Libya’s Liquidity Crunch and the Dinar’s Demise: Psychological and Macroeconomic Dimensions of the Current Crisis
Jason Pack has published his first Insights and Analysis report as Executive Director of USLBA with the Libya Herald. The report contextualizes Libya’s ever-worsening currency and liquidity crisis and deepening distrust toward Libya’s public financial system as a whole, examines ongoing developments, and looks at how it affects the economy as well as the lives of ordinary Libyans.
Given the existing budgetary commitments and the psychological legacy of the past few years even if a political resolution to the post-2014 civil war was miraculously achieved, this cannot by itself solve the financial crisis. Confidence in banks will remain low and the currency crisis will persist unless a future political reconciliation is itself built on an agreement on key economic and fiscal rules that can help any successor government restructure the economy and incentivize the Central Bank of Libya (CBL) to undertake major structural decisions such as the official devaluation of the Libyan currency. Until this widespread public distrust of the country’s institutions is overcome with an agreement on overarching rules governing how oil money is distributed in the new political system and how the new economy operates, it will be impossible to solve the root causes of the liquidity crunch…
A blanket political resolution is necessary, but without this resolution being founded upon a new economic deal governing how oil revenues are managed by the redistributive banking sector, it will be insufficient to permanently rescue the economy no matter how much oil Libya has underneath the ground or how much reserves it has stashed away in Western banks. Prior to whole cloth re-writing the Libyan socio-economic contract, temporary fixes are required in the meantime to calm the psychological drivers of the current crisis. One such fix that is being argued by a range of Libyan actors, from the heads of various banks and business associations to the top ministers of the GNA, is gradual or a one-off devaluation of the Libyan dinar, coupled with a policy to provide dollars at the new rate. If this was done without restrictions to traders and personal consumers it would drive up the value of the Libyan dinar in parallel exchanges and bring back trust and liquidity into the banking system.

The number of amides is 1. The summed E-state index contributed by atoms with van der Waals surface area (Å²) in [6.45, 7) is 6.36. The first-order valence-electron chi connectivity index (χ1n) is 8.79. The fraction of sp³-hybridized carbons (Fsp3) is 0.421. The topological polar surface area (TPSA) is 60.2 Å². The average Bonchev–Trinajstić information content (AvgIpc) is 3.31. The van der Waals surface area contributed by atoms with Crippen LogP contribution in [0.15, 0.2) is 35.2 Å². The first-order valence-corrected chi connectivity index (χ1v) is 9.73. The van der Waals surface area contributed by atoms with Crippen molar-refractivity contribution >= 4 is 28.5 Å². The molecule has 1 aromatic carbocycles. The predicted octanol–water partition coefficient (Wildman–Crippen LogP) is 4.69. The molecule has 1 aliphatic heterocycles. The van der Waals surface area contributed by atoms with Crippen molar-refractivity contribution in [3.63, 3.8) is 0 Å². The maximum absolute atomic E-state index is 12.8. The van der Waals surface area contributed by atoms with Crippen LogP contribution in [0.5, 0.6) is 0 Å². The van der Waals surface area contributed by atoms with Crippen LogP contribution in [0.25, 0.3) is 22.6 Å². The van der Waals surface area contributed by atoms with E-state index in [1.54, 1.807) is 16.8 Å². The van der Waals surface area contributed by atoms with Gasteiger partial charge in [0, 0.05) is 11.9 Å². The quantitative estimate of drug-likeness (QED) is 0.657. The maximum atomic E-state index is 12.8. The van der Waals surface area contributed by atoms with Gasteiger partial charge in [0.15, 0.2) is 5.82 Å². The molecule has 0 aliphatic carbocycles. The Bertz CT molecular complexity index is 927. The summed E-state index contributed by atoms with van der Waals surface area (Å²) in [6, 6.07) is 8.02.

However, without the larger structural budgetary element, this step would still be unlikely to put a permanent stop to the dinar’s slide relative to the dollar. Another temporary fix would be to find ways to ensure that Libya’s oil production and revenues rebound, by addressing the ongoing civil war on the one hand and the budgetary problems which are currently standing in the way of utilizing more investment in necessary oil infrastructure to drive Libya’s recovery of crude production. It could also be argued that without a comprehensive economic and political deal, there will be no guarantees that oil keeps flowing as various social sectors have repeatedly demonstrated their willingness to shut off production if they feel they are not fully sharing in its gains.
Click here to read the full 29 page report.